ACL Lifestyle Valve switch problem

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I have a system with two circuits operated via two 2 port Lifestyle valves.

The main house circuit works fine via a separate Hive thermostat, the second circuit was an annex with another valve operated via another Hive thermostat.

I noticed the boiler didn't always start when the annex heating was called for, checked the valve to see if switch was the problem and it just disintegrated when I took the cover off.

So my question is can I get a replacement switch for this valve which is the old style ACL Lifestyle 679H308-30L1.

I was trying to avoid a drain down of the system which would normally be required to replace this old style valve.

I saw on Screwfix a Drayton Zone Replacement Valve Actuator which snaps on but unsure if it would fit this type of valve?
https://www.screwfix.com/p/drayton-zone-replacement-valve-actuator/76959?tc=OT9
 
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If open vented just bung the F&E tank and put some towels down

Unfortunately it is a unvented Megaflow system so guess that means a full drain...

Didn't really want to do this now we need heating everyday, was wondering if I could do something temporary like this...

As it is a secondary circuit to heat a rarely used annex, I can get heat in there when the main heating on as valve opens okay but boiler stops when main house is up to temperature even is annex isn't as no switch on annex valve to keep boiler running.

I wondered about putting a live connection to boiler from the same supply as to the valve, not a separate live as boiler would run all the time, this way boiler would only get a supple if valve is getting supply.

I am not sure what the problem would be if pump starts before valve is fully open?
Does this make any sense...!

Thanks for the suggestions.
 
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Okay so no replies to my question which was a bit complicated maybe...

Perhaps another option for me is to keep the valve open all the time, I understand there is a lock lever on the valve..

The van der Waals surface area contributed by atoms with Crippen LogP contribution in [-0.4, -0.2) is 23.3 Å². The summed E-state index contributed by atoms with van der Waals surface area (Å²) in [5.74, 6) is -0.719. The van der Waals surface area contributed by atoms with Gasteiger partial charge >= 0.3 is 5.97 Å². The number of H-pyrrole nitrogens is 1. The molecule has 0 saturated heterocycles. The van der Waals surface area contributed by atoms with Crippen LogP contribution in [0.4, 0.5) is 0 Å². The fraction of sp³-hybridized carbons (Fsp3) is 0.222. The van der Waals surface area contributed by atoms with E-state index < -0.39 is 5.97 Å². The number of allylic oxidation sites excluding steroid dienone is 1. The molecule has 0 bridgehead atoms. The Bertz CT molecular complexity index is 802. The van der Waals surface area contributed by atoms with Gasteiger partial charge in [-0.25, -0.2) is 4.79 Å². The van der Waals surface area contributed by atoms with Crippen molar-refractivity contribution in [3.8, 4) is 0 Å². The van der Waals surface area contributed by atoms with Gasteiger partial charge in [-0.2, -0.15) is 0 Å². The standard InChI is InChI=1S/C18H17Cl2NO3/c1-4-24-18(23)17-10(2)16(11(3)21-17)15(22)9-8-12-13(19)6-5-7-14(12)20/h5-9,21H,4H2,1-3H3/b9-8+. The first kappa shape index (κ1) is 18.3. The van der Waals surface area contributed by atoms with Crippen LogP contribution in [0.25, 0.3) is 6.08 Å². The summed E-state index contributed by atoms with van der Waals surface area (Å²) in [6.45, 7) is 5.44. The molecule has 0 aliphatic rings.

Which is the best way to use this option as I have read the valve closes back to normal when powered next time?

So should I disconnect supply to valve motor and engage the manual lock lever until I can replace valve in the spring?
 
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1. You only need to drain down to the level of just below the valve.
2. The locking lever normally doesn't operate the switch which calls for heat. If you can rely on the other (main) circuit to do the calling, and are happy to have the annex heated all the time, then you can do as you suggest.
3. No need to disconnect the supply provided it is all electrically safe. But if you are going to disconnect it, make an accurate diagram of the wiring centre showing ALL wires before disconnecting. Take some photographs as well.
4. When you replace, probably worth replacing the other valve as well if its of a similar age.
 
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1. You only need to drain down to the level of just below the valve.
2. The locking lever normally doesn't operate the switch which calls for heat. If you can rely on the other (main) circuit to do the calling, and are happy to have the annex heated all the time, then you can do as you suggest.
3. No need to disconnect the supply provided it is all electrically safe. But if you are going to disconnect it, make an accurate diagram of the wiring centre showing ALL wires before disconnecting. Take some photographs as well.
4. When you replace, probably worth replacing the other valve as well if its of a similar age.

Thanks for your reply oldbuffer, unfortunately the valve is located almost at floor level on the ground floor so most of system will be drained apart underfloor pipework I guess.
Okay so the locking lever would work if I have annex heating on with main house.

Did you see my earlier question of bypasing the faulty valve switch by supplying the boiler and pump (which I think is an orange cable) directly from the valve motor supply instead of a separate positive feed. So if thermostat calls for annex heat the valve motor would run and also start boiler albeit slightly before valve has fully opened?

Can you see any problem with this?

Thanks again for your help.
 
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You have a pressurized system, just release the pressure and snatch the valve, yes some water will come out but not a lot, just put some towels below the valve, or if it is under the floor just let it go into the solum , you dont need to drain the whole system
 

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I thought unvented had to be done by G3 registered engineers?
 
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It's a heating valve which has gone duff, not the hot water side. The primary side of the unvented cylinder will (possibly) need to be drained for a full drain down, but this is not a G3 issue.
 
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I thought unvented had to be done by G3 registered engineers?
You can get a scenario on an Unvented cylinder if it is using a Y plan, then a 2 port zone valve is used as a safety device on the flow to the cylinder, this valve would have to be changed by a G3 operative , but the ones that control the heating circuits you dont need to be G3
 
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